Emails obtained by The Huffington Post appear to confirm that then-President-elect Trump’s team asked the Pentagon to send photographs of military vehicles to use during the inaugural parade.
An aide denied in December that they had done so, and The Huffington Post notes that it isn’t clear whether the aide was aware of the conversations referenced in the Pentagon emails.
The Presidential Inaugural Committee “is seriously considering adding military vehicles to the Inaugural Parade,” wrote a Pentagon official in an email dated December 13, 2016.
The official said the Trump team approached the Pentagon and asked it to send pictures of military vehicles “[they] could add to the parade.”
“I explained that such support would be out of guidelines, and that costs associated with bringing military vehicles [to Washington, DC] would be considered reimbursable,” the official wrote, adding that they were “extremely reluctant” to provide photos of military vehicles to the transition team.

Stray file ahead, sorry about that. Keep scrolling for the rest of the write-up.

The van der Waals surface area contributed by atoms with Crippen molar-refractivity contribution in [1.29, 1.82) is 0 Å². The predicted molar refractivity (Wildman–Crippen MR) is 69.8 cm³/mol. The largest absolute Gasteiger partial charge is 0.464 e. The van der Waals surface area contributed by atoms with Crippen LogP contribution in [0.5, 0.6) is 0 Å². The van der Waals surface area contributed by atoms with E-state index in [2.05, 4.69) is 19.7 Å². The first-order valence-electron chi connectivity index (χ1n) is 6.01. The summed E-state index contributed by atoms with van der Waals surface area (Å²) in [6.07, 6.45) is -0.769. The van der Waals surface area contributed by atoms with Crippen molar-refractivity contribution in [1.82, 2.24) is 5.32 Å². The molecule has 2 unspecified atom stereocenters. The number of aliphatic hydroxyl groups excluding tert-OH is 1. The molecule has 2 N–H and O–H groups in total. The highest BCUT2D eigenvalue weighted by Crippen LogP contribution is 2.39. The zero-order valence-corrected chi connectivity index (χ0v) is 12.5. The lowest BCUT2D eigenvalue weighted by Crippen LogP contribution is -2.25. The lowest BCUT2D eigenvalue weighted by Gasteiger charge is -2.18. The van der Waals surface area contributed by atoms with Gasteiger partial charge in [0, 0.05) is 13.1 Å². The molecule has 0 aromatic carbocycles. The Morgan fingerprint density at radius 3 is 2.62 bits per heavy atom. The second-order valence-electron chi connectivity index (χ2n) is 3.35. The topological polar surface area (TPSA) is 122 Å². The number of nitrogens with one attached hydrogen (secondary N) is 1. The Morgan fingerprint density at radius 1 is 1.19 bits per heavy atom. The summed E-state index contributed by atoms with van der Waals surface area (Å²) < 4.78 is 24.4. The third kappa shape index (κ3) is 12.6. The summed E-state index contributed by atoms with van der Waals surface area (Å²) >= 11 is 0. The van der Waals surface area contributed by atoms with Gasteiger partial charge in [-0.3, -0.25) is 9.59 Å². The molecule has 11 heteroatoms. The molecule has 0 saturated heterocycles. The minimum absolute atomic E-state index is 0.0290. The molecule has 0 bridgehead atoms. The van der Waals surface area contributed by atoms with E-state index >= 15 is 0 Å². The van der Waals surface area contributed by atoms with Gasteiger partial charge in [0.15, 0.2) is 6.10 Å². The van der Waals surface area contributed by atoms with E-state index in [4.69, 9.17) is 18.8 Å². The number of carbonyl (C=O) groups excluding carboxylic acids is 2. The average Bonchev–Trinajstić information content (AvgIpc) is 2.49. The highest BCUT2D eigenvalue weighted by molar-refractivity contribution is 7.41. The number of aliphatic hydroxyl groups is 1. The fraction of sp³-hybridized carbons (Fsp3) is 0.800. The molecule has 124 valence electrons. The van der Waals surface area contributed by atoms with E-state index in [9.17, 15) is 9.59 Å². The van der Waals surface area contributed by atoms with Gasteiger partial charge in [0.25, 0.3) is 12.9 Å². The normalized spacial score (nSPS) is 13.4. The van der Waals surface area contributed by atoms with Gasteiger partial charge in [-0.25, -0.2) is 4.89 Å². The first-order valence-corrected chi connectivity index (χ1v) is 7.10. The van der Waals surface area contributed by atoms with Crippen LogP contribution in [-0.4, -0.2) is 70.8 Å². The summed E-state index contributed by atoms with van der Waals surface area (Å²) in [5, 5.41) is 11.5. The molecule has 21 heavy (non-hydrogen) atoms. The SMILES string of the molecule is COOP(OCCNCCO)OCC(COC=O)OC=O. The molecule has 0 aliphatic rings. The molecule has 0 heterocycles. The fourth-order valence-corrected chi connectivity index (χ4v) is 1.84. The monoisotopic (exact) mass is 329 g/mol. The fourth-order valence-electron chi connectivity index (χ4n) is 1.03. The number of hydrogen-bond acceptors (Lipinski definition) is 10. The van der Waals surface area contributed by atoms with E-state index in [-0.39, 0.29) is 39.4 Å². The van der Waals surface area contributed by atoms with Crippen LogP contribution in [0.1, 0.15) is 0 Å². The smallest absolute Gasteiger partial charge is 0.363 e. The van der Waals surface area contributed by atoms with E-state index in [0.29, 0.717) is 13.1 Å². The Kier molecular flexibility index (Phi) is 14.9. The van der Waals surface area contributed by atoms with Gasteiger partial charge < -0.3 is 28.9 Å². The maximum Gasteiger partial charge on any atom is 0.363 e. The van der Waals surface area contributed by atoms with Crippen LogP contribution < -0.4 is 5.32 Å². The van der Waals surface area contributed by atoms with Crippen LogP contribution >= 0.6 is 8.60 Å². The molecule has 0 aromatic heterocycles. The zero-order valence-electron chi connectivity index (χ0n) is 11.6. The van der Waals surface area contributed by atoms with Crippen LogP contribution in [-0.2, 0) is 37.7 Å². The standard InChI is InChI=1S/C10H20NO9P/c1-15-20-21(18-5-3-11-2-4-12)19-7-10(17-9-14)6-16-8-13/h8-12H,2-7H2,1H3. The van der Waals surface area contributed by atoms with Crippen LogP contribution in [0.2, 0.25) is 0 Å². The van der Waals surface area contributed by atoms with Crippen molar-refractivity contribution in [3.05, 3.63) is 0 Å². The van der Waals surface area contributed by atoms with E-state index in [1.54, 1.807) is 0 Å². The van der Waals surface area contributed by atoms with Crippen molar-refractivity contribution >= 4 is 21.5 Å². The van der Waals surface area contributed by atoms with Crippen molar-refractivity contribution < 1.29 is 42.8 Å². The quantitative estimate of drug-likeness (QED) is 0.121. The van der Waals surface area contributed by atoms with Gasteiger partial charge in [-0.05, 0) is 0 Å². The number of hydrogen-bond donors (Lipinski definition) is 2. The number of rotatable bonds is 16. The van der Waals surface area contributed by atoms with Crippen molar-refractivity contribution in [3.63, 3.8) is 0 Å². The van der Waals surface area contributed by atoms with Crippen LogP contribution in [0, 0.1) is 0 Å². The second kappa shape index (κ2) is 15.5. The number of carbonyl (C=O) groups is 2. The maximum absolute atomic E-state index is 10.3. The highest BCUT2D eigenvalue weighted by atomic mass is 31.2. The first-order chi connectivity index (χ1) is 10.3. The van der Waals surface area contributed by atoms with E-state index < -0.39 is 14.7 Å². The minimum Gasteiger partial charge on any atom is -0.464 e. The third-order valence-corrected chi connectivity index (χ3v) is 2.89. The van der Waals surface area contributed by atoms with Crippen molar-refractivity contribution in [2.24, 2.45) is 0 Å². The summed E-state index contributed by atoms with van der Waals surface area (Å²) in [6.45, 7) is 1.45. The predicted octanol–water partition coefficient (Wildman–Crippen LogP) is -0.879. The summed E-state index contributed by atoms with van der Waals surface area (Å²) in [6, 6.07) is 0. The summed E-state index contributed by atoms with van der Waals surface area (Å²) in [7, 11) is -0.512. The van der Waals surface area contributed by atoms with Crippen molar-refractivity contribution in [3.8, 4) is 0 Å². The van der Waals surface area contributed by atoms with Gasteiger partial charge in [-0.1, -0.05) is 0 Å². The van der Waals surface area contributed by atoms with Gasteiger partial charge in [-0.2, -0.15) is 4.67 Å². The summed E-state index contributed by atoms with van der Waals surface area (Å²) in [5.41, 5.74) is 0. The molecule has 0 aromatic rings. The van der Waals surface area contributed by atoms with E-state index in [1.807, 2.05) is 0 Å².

While the US military does participate in the inaugural parade by sending the colour guard and musical groups, it would be unusual to parade heavy equipment and arms through streets.
A transition team source told The Huffington Post in January that the team was “thinking Red Square/North Korea-style parade,” referring to the types of military parades in China, North Korea, and Russia that are intended to display military might.
The Trump team ultimately decided against requesting military equipment at the inauguration: “Great news,” wrote another Pentagon official in a Dec. 27 email.
Trump instead asked to have an F-35 and an F/A-18 Super Hornet fly over his inaugural parade, according to a Pentagon official’s email from Jan. 11. The request was approved, but the flyover was canceled on Inauguration Day due to poor weather, according to Pentagon spokesman Maj. Jamie Davis.
The president has previously expressed his desire to show off the country’s military strength. “That military may be flying over New York City and Washington, DC, for parades,” Trump told the Washington Post during a January interview.
NOW WATCH: ‘Does the president have a credibility problem?’: Watch Spicer defend Trump’s incorrect tweet about Guantanamo Bay prisoners
Business Insider Emails & Alerts
Site highlights each day to your inbox.